On this blog I’ve posted a lot about neural networks and other machine learning algorithms. Unlike other kinds of computer programs, they don’t rely on step by step instructions from a programmer - instead, they’re given a goal, like a score to maximize or a list of examples to imitate, and they have to figure out for themselves how to actually make this happen. So they discover rules about their data - that names of bands often start with capital letters, or that cats sometimes have white letters above and below their faces.
One kind of machine learning algorithm is a word2vec which tries to figure out how words are used. A word2vec looks at a lot of words in a LOT of text - all of Wikipedia, for example, and gives each word a set of numbers that describes how similarly it’s used compared to other words. This set of numbers - called the word vector - will be similar for closely related words. The big set of all the word vectors is called a word embedding, and they’re useful for things like determining the tone of a sentence or building algorithms that can make sense of sentences. One cool thing about word embeddings is that a vector is like a location - your latitude and longitude are two numbers that give your location on a two-dimensional map of the earth’s surface, and a word’s vector is something like 300 numbers that give its location in a 300-dimensional map of the entire word embedding. Visualizing 300-dimensional space is a bit of a brain-bender, but fortunately there are techniques for reducing things into a 2D or 3D space.
Andrei Kashcha has built a really neat visualization for word embeddings, with a 3D galaxy-like space, and spaceship controls for zooming around through it. Here’s a screenshot from one of the word embeddings. In this one, the word2vec called GloVe built its embedding after looking at Common Crawl, the text of billions of pages from across the internet. Here’s a snapshot of its vector space.
The word2vec picked up everything indiscriminately, so here it turns out we’re looking at clusters of common misspellings. At the upper left is typos with missing spaces: meAnd, knowBut, meOh. At the lower right is a cluster of variants on anybody: nyone, ayone, soomeone. In the lower center, the Internet tries and fails to spell “together” (or misspells it for a particular effect). The less said about the words in that bright globe in the upper center, the better (this are words from the ENTIRE internet, after all).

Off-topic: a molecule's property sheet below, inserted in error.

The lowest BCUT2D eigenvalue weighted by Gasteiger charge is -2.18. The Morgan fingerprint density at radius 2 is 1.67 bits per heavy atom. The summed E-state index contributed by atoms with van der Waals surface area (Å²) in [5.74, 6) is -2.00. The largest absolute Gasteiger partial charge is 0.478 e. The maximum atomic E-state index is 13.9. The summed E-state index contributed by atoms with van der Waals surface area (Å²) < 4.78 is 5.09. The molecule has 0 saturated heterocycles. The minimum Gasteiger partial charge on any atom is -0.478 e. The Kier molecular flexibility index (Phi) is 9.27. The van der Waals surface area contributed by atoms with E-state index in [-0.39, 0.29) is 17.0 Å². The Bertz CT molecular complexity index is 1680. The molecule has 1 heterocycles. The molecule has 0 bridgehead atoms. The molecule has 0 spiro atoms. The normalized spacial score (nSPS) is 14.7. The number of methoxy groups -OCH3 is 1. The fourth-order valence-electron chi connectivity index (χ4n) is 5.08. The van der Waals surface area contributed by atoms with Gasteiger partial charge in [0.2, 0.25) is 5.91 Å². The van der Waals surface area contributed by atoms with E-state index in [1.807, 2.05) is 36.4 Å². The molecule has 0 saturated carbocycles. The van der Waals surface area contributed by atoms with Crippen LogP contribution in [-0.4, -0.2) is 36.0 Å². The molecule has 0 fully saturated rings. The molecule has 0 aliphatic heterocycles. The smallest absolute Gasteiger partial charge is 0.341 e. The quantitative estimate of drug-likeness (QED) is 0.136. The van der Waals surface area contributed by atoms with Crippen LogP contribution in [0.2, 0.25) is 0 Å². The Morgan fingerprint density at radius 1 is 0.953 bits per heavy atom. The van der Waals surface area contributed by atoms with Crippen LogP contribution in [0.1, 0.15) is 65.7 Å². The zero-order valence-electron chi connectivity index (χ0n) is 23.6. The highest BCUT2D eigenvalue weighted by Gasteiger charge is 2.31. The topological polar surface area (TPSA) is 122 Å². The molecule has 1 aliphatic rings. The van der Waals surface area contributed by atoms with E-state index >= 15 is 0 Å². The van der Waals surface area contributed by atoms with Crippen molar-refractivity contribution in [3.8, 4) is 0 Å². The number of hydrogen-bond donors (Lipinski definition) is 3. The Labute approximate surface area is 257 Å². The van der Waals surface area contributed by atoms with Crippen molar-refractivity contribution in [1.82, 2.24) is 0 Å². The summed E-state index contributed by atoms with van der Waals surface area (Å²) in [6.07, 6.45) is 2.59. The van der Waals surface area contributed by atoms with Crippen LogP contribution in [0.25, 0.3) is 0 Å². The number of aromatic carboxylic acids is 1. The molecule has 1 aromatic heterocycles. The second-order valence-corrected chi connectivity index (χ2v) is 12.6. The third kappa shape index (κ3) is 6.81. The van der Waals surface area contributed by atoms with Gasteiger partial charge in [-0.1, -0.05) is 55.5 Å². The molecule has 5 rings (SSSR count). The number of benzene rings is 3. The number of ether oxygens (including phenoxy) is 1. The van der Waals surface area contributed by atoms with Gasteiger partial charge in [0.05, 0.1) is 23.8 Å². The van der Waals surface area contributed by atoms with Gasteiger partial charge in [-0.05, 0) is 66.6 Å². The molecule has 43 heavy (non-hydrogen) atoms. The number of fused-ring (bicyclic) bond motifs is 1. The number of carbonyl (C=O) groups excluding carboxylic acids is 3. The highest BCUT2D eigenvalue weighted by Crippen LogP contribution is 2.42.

Here’s a striking formation, this time out in the red-colored regions.
Upon closer inspection, it appears to be a cluster of usernames. In fact, most of the features in the Common Crawl space are clusters of usernames or possibly hashtags, and many of these are right-wing and/or adult in nature. I had been hoping to find clusters of the meanings of common words, but most of these are in an indistinct haze near the center. (Below: a long thin chain of bird names, connecting smoothly to web hosting services) Ironically, what the word2vec bot learned by crawling the internet may be what other bots put there.
But there are other datasets for word2vec algorithms to learn from - Wikipedia produces a much cleaner word embedding, with features that are meaningful to humans, not just networks of bots.
Here’s a lovely feature in the Wikipedia word embedding space: These are Latin names of birds (upper), mollusks (lower right) and other invertebrates (lower left). Gauzy satellite blobs are dinosaurs and taxonomists.
The brightest yellow globs are here are literally the lights of human cities - clusters from Poland, Iran, Nepal, and other places.
And where are the American cities and states? I should have known. They’re these super bright dots over here in the blue areas of Sportsland. Those other blobs are golfers, basketball teams, baseball players, and a beautiful double-lobed formation of male vs female tennis players.
This area might be an artifact of some sort. Otherwise I can’t figure out what the big nodes have in common: ryryryryryry, winair, monechma, jiwamol, thongrung, zety, rungfapaisarn, manxamba. And their related words are weird too. Apparently related to “manxamba”: nephrotoxicity, bellbottoms, pilfers, xenomorph.
I found the Hogwarts houses! They’re at the far edge of the universe in a diffuse outer shell made of all the rarer words. No sign of Ravenclaw, though Gryffindor, Hufflepuff, and Slytherin are hanging out together. Neighbors include “outsized”, “reigns”, and “mammillary”.
It turns out the algorithm GPT-2 read some Gothic novels as it trawled the internet. And its interpretation of them is interesting. “I avoided the ancient diorama in the well, hiding my apprehension.” AI Weirdness supporters get this as bonus material. Or become a free subscriber to get new AI Weirdness posts in your inbox!